SALT LAKE CITY (ABC4) – When you’re young, going back to school is the natural thing to do, but it’s not always just for kids. It’s something select police do each fall too. A few of Utah’s school resource officers shared how they prepare to start the new year, in this edition of Behind the Badge.

Right now, kids in Utah are excited for back to school. Many across the state are now back in the classroom. But they’re not the only ones roaming the halls. It’s back to school for the police too. School resource officers like Jonathan Parker are back again at Tooele High School, and students are thrilled to see him. He told ABC4 he feels the same way.

“Yeah, [I’m] super excited. All the kids seem excited too. It’s nice to see all the faces back,” said Officer Parker.

For School Resource Officer Mitchell Haase, it’s his first year at Granite Park Jr. High in South Salt Lake.

“We’ve been gearing up for it all summer long almost as soon as we ended last year, we were gearing up for this year,” said Officer Mitchell Haase, School Resource Officer, Granite Park Jr. High School.  

Haase may still be learning where everyone needs to go, but the kids already like him. Learning how to get such warm receptions is part of the training these school resource officers and others like them do to prepare for the year.

“We drill a lot of policing the teen brain because let’s just be honest, the kids are going to be different than how you police an adult,” said Haase.

Just like how students study for tests and exams in class, school resource officers study during the summer before the school year begins. They hit the books for extensive training and even run drills.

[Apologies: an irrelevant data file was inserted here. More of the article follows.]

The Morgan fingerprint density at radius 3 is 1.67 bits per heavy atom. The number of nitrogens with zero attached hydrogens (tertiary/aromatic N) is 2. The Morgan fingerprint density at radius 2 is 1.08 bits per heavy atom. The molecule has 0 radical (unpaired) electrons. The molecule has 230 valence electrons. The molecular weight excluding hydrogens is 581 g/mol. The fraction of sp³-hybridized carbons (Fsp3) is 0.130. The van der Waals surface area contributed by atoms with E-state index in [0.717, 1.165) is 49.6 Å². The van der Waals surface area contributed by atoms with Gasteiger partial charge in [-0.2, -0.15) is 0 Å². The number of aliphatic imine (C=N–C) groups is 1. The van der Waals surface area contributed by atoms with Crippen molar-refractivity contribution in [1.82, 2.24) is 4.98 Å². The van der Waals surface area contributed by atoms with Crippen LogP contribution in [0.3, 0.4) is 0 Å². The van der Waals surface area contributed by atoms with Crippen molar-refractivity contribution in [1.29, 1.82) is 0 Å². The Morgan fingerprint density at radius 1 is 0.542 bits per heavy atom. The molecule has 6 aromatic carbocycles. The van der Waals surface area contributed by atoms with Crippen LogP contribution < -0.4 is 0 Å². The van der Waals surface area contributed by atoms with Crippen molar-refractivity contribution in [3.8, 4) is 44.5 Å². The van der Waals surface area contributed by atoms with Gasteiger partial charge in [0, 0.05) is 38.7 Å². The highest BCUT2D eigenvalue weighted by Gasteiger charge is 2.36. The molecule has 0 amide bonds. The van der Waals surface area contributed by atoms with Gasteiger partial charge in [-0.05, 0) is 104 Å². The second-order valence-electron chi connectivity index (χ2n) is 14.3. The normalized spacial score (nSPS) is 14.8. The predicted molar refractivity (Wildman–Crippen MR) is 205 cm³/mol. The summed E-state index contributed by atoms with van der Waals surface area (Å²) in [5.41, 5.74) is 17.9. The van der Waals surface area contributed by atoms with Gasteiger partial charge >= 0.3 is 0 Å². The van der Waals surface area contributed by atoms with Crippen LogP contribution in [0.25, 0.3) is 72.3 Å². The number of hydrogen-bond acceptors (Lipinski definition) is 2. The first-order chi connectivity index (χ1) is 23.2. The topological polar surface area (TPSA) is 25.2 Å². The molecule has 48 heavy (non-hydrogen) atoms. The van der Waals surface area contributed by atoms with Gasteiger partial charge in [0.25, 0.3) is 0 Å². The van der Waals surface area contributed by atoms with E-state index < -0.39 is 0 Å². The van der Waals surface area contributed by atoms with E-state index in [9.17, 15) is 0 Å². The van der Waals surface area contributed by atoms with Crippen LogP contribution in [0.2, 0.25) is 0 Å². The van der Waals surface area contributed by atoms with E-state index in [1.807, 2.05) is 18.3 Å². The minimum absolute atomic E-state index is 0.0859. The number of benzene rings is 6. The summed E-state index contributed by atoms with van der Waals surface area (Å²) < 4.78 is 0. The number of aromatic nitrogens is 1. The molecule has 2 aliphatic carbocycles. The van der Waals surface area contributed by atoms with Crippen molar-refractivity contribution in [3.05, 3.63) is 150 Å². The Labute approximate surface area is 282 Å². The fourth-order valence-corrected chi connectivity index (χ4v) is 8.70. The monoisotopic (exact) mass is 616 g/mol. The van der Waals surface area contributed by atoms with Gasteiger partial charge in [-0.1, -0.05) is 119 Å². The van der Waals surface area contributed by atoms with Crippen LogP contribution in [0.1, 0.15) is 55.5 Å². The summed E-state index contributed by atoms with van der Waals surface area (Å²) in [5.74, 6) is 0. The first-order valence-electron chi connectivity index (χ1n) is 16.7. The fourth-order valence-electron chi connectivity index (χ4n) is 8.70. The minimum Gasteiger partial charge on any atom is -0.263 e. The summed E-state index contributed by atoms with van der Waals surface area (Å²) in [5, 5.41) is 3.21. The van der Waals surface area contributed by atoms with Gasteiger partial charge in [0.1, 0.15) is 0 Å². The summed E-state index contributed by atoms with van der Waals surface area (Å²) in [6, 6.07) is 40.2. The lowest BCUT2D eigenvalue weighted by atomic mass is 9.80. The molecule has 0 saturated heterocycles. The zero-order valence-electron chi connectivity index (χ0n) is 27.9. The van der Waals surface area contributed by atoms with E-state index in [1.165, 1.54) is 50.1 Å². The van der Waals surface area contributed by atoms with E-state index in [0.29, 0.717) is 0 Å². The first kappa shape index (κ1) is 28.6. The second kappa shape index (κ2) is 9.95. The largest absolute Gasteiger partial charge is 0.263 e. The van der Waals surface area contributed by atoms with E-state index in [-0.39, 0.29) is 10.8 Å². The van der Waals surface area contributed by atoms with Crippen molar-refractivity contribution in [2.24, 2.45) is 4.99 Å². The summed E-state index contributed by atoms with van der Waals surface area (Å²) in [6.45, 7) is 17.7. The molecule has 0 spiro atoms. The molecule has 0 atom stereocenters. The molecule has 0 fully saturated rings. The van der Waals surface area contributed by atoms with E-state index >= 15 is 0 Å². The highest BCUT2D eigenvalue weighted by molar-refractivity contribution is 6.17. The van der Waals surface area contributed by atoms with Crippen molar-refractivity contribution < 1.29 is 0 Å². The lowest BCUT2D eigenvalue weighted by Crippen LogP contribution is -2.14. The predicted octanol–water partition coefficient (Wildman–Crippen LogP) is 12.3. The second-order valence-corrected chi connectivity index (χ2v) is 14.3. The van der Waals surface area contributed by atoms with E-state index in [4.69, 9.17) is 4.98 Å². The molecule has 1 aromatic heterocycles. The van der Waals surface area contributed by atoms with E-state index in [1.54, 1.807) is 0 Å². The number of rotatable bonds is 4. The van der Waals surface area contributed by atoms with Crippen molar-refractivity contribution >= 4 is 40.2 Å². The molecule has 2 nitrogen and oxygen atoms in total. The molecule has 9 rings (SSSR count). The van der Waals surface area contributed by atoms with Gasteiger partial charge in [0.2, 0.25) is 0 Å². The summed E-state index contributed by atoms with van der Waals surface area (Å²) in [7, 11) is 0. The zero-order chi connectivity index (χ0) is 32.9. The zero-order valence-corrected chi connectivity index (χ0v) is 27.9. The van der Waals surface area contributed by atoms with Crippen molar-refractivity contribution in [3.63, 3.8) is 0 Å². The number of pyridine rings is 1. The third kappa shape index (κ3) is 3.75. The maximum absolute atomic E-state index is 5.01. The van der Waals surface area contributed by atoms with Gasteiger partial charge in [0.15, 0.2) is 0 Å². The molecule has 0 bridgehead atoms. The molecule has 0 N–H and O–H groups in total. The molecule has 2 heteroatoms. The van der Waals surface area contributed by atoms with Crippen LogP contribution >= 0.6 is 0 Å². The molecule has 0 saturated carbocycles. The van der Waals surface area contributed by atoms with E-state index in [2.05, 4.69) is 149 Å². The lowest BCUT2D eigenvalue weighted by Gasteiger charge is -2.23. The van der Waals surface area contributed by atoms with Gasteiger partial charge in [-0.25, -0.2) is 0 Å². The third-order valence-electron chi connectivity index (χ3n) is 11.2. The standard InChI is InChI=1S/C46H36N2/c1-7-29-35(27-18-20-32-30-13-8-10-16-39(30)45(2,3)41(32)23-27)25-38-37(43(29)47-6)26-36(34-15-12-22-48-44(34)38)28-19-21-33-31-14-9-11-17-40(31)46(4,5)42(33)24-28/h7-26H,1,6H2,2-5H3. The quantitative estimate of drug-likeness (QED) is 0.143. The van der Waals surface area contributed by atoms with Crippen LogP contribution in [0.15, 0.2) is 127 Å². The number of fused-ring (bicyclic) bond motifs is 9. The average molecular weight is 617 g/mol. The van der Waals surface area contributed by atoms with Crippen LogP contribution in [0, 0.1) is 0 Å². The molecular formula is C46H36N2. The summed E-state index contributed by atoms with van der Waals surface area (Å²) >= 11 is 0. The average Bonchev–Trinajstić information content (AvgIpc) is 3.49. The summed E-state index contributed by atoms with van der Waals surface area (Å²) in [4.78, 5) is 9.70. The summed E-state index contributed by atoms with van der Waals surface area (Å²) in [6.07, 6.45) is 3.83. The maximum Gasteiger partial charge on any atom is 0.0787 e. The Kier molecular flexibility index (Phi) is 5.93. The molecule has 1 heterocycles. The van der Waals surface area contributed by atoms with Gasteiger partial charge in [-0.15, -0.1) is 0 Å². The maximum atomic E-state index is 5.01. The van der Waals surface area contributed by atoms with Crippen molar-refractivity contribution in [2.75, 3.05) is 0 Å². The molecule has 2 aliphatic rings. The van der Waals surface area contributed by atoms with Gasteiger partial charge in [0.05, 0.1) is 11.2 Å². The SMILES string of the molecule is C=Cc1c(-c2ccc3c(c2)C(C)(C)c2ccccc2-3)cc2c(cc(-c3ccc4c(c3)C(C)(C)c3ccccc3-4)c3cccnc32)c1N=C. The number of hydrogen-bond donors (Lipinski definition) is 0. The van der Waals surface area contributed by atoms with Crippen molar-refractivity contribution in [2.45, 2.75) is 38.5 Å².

The officers said their training covers everything from active school shooters, including one earlier this year at Hunter Jr. High, to a rescue task force training at Cyprus High School to save possibly injured students.

“Being at a school you’re basically going to get every type of crime committed here, so I think it’s good to stay sharp,” said Parker.  

Officers study how to interact with students with special needs or simply those maturing in their understanding.  

“These kids don’t need you to just say ‘Hey, this is what happens’ and then try and do it, these kids need you to explain to them why the process works this way, and it’s an introduction into adult life,” said Haase.

Both of these men love what they do, the young relationships they can build and the difference they can make.

“I think it’s good to have an impact on them, to maybe teach them that law enforcement isn’t just to take you to jail, and to give you a hard time, we’re here because we want to help,” Parker said.  

“There’s a lot of kids that don’t have food on the table, I want to help find and locate which kids need more help than other kids,” said Haase.

Some of it comes naturally, but school resource officers kids see in the hall also study just like them.

Carlson also asked the officers if they buy anything new for the new school year like kids do with new clothes or a backpack. One said he bought a new lunch box so he could keep his drinks nice and cold.